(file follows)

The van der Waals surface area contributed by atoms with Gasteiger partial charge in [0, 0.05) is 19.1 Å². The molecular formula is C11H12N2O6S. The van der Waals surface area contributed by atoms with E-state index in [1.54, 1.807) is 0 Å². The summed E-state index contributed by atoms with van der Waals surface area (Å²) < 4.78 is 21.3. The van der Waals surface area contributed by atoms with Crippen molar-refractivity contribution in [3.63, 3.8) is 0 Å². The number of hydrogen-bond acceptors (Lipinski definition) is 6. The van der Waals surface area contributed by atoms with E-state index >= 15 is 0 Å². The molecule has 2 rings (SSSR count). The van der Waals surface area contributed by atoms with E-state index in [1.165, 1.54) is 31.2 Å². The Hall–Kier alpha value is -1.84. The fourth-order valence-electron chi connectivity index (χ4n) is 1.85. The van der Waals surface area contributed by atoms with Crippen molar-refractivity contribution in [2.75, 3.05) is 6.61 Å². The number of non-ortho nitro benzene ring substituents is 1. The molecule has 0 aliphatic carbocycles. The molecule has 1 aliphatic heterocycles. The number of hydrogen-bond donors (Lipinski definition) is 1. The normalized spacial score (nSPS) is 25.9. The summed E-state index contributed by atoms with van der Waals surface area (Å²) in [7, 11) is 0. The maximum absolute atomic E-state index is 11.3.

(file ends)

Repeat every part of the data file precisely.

The van der Waals surface area contributed by atoms with Gasteiger partial charge in [0, 0.05) is 19.1 Å². The molecular formula is C11H12N2O6S. The van der Waals surface area contributed by atoms with E-state index in [1.54, 1.807) is 0 Å². The summed E-state index contributed by atoms with van der Waals surface area (Å²) < 4.78 is 21.3. The van der Waals surface area contributed by atoms with Crippen molar-refractivity contribution in [3.63, 3.8) is 0 Å². The number of hydrogen-bond acceptors (Lipinski definition) is 6. The van der Waals surface area contributed by atoms with E-state index >= 15 is 0 Å². The molecule has 2 rings (SSSR count). The van der Waals surface area contributed by atoms with E-state index in [1.165, 1.54) is 31.2 Å². The Hall–Kier alpha value is -1.84. The fourth-order valence-electron chi connectivity index (χ4n) is 1.85. The van der Waals surface area contributed by atoms with Crippen molar-refractivity contribution in [2.75, 3.05) is 6.61 Å². The number of non-ortho nitro benzene ring substituents is 1. The molecule has 0 aliphatic carbocycles. The molecule has 1 aliphatic heterocycles. The number of hydrogen-bond donors (Lipinski definition) is 1. The normalized spacial score (nSPS) is 25.9. The summed E-state index contributed by atoms with van der Waals surface area (Å²) in [7, 11) is 0. The maximum absolute atomic E-state index is 11.3.